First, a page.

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Just days after it announced the next phase in its Group Environmental Protection Program, information technology equipment provider Fujitsu this week introduced a computer keyboard on which 45% of the petroleum-based thermoplastics have been replaced by two plastics derived from renewable materials.

Matt Defosse

April 21, 2010

2 Min Read
Plastics in E/E: Fujitsu launches injection molded bioplastic keyboard

Just days after it announced the next phase in its Group Environmental Protection Program, information technology equipment provider Fujitsu this week introduced a computer keyboard on which 45% of the petroleum-based thermoplastics have been replaced by two plastics derived from renewable materials.

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Fujitsu replaced almost half of the  standard thermoplastics with ones based on renewable resources.

The new keyboard, called KBPC PX ECO and sold under the company's 'GreenIT' label, looks, feels and costs the same as comparable standard plastic models, according to the OEM. 

Although almost indistinguishable from a keyboard made from plastic—and equally resistant to liquid spills—two major parts of the new keyboard are made from 100% biodegradable materials. The palm-rest is injection molded from Arboform, a plastic based on lignin, which is a byproduct of the pulp industry, mixed with natural fibers and additives. MPW has written about Arboform in the past including in this article, where the material was used to thermoform coffins. The material was developed and is marketed by Tecnaro GmbH (Ilsfeld-Auenstein, Germany).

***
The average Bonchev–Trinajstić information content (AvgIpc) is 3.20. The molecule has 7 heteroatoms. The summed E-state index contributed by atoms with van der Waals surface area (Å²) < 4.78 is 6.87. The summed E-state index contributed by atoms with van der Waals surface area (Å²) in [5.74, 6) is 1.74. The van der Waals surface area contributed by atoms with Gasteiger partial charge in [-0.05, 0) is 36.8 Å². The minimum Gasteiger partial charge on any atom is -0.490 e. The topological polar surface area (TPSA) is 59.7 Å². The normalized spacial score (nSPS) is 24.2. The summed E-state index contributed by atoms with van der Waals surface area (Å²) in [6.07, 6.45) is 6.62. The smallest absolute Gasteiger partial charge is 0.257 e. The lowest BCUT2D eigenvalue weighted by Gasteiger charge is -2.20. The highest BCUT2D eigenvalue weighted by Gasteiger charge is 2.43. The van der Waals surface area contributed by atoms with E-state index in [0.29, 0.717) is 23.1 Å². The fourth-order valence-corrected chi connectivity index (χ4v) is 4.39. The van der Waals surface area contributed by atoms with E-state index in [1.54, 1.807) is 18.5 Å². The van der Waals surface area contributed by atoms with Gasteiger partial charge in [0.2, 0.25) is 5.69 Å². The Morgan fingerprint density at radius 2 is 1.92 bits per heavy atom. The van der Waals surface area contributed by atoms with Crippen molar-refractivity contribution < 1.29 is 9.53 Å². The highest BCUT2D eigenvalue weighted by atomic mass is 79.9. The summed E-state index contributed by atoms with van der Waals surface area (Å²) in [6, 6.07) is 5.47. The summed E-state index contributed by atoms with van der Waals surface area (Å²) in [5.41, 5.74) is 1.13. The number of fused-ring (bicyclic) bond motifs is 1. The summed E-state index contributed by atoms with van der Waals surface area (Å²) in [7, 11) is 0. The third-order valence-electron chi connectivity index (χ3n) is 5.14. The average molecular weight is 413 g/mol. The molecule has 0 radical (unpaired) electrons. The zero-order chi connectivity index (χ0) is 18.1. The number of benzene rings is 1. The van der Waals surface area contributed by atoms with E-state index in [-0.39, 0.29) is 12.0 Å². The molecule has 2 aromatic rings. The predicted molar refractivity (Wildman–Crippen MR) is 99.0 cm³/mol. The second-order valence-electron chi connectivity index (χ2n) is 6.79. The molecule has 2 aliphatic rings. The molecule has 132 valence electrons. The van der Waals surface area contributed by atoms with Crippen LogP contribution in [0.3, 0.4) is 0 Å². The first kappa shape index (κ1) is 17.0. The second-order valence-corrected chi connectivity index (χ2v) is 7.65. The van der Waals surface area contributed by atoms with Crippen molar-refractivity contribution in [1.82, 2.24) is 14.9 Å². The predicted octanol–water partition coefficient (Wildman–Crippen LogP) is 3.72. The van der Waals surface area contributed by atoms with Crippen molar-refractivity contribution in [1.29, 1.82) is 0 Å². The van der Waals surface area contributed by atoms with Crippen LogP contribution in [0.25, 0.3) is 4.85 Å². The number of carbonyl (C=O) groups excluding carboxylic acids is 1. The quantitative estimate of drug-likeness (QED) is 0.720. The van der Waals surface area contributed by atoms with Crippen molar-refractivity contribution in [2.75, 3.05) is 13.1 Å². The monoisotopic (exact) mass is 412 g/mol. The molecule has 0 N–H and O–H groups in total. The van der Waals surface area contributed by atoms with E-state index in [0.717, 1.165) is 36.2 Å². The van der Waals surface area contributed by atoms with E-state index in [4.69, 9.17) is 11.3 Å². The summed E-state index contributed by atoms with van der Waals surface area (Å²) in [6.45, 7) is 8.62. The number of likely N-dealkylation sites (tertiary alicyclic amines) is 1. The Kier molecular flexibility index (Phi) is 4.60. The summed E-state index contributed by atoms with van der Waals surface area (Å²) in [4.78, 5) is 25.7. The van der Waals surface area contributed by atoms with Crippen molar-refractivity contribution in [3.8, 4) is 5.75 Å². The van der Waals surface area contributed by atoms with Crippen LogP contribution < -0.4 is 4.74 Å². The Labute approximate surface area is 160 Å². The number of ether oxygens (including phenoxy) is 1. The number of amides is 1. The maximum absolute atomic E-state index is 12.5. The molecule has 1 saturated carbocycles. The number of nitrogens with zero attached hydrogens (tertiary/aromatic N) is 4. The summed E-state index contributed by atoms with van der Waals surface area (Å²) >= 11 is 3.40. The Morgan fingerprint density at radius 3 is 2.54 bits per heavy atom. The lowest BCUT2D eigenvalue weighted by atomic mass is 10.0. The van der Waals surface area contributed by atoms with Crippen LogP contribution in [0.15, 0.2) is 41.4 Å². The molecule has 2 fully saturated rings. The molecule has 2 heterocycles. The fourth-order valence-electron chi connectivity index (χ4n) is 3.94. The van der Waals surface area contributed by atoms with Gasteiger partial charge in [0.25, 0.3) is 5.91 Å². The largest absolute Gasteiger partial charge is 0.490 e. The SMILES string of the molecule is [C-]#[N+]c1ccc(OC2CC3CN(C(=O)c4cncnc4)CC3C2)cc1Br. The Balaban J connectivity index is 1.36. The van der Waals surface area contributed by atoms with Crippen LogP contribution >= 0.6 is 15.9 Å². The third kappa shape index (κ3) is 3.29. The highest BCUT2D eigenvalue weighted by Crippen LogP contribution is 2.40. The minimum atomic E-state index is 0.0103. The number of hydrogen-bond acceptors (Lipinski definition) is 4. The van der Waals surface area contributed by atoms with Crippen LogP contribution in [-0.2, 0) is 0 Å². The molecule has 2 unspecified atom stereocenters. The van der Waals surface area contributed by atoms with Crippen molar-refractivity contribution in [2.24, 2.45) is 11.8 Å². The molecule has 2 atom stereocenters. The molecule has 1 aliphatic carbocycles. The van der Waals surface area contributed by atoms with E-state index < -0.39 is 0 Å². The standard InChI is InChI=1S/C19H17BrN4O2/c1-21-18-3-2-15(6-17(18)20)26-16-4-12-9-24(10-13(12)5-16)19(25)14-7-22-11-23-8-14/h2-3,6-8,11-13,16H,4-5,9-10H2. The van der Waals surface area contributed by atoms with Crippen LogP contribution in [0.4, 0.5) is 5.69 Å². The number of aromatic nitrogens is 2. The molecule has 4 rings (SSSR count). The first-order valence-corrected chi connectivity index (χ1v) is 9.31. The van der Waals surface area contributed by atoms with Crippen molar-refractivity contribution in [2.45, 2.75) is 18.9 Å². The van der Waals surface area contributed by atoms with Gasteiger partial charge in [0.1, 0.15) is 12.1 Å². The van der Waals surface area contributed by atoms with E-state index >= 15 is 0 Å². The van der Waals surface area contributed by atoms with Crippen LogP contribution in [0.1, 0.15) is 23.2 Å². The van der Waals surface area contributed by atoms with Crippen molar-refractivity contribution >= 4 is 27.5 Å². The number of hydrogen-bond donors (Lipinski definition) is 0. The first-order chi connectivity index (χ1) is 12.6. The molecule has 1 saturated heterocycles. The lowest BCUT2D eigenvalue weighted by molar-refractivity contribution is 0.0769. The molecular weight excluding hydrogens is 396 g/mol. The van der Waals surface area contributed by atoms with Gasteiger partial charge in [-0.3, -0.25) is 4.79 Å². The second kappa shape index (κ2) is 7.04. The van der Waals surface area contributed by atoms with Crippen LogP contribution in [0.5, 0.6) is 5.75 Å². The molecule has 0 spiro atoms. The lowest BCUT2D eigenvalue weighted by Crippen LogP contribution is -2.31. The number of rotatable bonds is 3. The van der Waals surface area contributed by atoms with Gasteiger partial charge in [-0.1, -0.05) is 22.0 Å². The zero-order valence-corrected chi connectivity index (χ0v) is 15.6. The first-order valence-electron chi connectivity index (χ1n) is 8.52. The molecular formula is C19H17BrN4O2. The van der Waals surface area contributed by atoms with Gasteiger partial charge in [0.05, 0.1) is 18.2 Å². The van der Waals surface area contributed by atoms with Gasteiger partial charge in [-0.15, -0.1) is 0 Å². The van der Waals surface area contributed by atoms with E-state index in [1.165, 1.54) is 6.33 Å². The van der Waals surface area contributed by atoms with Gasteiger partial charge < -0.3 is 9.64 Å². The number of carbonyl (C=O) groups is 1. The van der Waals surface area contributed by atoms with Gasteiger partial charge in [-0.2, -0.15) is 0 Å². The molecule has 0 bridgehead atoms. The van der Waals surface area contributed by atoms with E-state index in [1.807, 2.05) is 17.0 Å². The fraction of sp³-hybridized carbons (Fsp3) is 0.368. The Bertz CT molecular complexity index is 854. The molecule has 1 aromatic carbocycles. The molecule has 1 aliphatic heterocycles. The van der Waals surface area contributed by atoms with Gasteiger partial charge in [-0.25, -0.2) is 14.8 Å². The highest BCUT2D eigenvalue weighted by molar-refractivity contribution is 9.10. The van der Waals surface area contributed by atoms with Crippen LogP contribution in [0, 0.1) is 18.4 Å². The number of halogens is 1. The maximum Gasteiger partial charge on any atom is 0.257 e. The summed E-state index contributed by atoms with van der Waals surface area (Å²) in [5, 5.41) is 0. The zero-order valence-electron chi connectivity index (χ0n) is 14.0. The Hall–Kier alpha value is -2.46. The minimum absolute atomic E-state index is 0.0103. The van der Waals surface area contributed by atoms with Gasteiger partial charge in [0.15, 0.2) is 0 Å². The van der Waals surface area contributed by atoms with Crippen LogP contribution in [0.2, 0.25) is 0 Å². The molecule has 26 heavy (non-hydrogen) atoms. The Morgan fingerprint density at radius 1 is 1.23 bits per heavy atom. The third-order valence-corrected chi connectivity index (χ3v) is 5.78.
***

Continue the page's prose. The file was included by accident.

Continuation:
For the keyboard's base, Biograde C 7500 CL, a compound based on cellulose acetate and supplied by FKuR (Willich, also Germany), was specified. "The ease of processing using existing production equipment and the excellent mechanical properties of Biograde were the decisive factors for choosing this material," said Thomas Raab, project manager at Amper Plastik (Dachau, Germany), which molded the bases. "Parts made from Biograde meet the special requirements for keyboards and in some cases even exceed the properties of oil-based plastics." According to the material data sheet available through online plastics information database IDES, molders running the material should inject at high speed but can use a standard screw with a non-return flow valve. The material's density is 1.29 g/cc. From the same database, Arboform's density is listed as between 1.3-1.4 g/cc; the entire datasheet is available here.

By making the switch to renewable materials for the ECO keyboard, Fujitsu expects to save approximately 60,000 kilograms of petroleum-based plastics per year. The company also announced that the keyboards' USB cables are polyvinyl chloride (PVC)-free.

The detachable palm-rest molded of the Arboform material is said to be warmer to the touch than standard thermoplastics, making it more comfortable to users. The Fujitsu eco keyboard is available for order immediately.

Fujitsu last week announced its Group Environmental Protection Program, Stage VI, which sets new goals for fiscal 2010 through fiscal 2012 (April 1, 2010 - March 31, 2013). The Program sets forth specific goals in 18 areas, and includes provisions to reduce the company's total absolute greenhouse gas emissions associated with manufacturing to 6% below fiscal 1990 levels by the end of fiscal 2012.

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